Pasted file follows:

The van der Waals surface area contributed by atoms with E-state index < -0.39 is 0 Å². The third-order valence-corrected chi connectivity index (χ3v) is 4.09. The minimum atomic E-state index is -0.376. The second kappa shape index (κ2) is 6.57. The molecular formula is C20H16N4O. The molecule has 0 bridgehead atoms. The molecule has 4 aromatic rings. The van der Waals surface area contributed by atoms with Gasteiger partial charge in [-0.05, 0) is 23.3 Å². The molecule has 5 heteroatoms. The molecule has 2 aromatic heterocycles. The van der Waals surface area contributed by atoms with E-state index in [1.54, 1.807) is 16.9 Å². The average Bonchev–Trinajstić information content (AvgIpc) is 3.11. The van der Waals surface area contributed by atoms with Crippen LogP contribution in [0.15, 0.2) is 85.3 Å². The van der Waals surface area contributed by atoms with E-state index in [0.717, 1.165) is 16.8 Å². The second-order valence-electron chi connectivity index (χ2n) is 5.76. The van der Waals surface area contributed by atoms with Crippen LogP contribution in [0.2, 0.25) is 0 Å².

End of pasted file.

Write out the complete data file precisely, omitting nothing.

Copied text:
The van der Waals surface area contributed by atoms with E-state index < -0.39 is 0 Å². The third-order valence-corrected chi connectivity index (χ3v) is 4.09. The minimum atomic E-state index is -0.376. The second kappa shape index (κ2) is 6.57. The molecular formula is C20H16N4O. The molecule has 0 bridgehead atoms. The molecule has 4 aromatic rings. The van der Waals surface area contributed by atoms with Gasteiger partial charge in [-0.05, 0) is 23.3 Å². The molecule has 5 heteroatoms. The molecule has 2 aromatic heterocycles. The van der Waals surface area contributed by atoms with E-state index in [1.54, 1.807) is 16.9 Å². The average Bonchev–Trinajstić information content (AvgIpc) is 3.11. The van der Waals surface area contributed by atoms with Crippen LogP contribution in [0.15, 0.2) is 85.3 Å². The van der Waals surface area contributed by atoms with E-state index in [0.717, 1.165) is 16.8 Å². The second-order valence-electron chi connectivity index (χ2n) is 5.76. The van der Waals surface area contributed by atoms with Crippen LogP contribution in [0.2, 0.25) is 0 Å².